All-day kindergarten: Washtenaw County schools weigh space, funding, benefits
Update: This story has been updated to reflect the correct number of all-day kindergarten programs at Ann Arbor Public Schools.
Nationally, more kindergarteners are facing an all-day schedule, but there are still about 700 children locally who do not have that opportunity as administrators grapple with space and funding issues.
More than 60 percent of 4 and 5 year olds in the United States are enrolled in an all-day kindergarten program.
Five of Washtenaw County's 10 districts still use primarily half-day schedules, although Dexter and Saline community schools recently decided to make the switch to all-day kindergarten in 2012-2013.
Numerous studies have concluded full-day kindergarten increases success in grades one through three. It also helps to close the performance gap between the rich and poor in math and literacy, according to the National Institute for Early Education Research at Rutgers University.
However, for cash-strapped districts in Washtenaw County, it can’t be solely about what is best for kids — especially if the Legislature votes in favor of reducing the per-pupil allowance for part-time students.
“Districts have to look at it from a financial perspective,” said Scott Menzel, superintendent of the intermediate school district. “It’s unfortunate, but that’s the reality of K-12 education today.”
At Ann Arbor Public Schools, six of the district’s 21 elementaries offer full-day programs: Allen, Bryant, Carpenter, Mitchell, Northside and Pittsfield schools. The Bryant, Mitchell and Pittsfield programs, implemented nine years ago, are the oldest of the all-day programs in Washtenaw County.
Of Ann Arbor’s nearly 1,200 kindergarteners, approximately 430 — or 36 percent —are enrolled at these three schools. Of the remaining 770 students, 240 attend a tuition-based, non-instructional “extended day” program, while the rest are on a traditional half-day schedule.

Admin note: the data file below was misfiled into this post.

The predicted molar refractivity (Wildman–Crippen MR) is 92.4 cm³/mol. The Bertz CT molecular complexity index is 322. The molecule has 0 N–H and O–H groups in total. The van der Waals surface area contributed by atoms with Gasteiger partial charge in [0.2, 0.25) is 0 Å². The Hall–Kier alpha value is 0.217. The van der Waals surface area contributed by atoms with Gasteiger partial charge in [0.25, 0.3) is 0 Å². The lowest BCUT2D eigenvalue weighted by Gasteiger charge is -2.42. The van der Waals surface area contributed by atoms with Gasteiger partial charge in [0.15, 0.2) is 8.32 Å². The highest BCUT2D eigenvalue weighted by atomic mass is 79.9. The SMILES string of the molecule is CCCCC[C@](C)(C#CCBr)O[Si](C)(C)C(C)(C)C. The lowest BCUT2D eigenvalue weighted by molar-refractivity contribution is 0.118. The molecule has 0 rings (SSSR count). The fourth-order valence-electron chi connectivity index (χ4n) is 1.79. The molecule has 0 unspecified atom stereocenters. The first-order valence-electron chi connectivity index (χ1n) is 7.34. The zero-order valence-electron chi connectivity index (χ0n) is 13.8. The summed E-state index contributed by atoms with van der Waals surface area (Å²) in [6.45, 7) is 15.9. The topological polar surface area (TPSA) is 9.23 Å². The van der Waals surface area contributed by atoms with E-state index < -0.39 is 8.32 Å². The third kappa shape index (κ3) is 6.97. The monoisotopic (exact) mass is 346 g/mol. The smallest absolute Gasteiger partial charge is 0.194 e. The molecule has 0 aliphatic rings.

District spokeswoman Liz Margolis said the cost of implementing additional full-day programs at other schools is being explored.
“Right now, we are doing an assessment of the available space at every elementary school,” she said. “That will be the first step in determining the all-day K switch. But this is something the district is seriously looking at.”
She said she is unsure whether the administration will consider switching for the upcoming school year or not. AAPS also is facing a $14-million budget shortfall.
Whitmore Lake, which launched a full-day kindergarten schedule about six years ago, went back to a traditional half-day format prior to 2010-2011.
“It was a purely financial decision and was a very difficult decision to make,” said Superintendent Kimberley Hart. “We had few other options.”
She said the district looked at reducing class sizes but in an attempt to do the most good for the greatest number of students in all grades, decided to save the $120,000 by reverting to half-day classes.
Hart said if the Legislature votes to reduce funding for half-day pupils, Whitmore Lake will have to crunch numbers to determine whether the two teachers it would need to hire to reinstate all-day kindergarten or the loss of its foundation allowance will cost the district less money.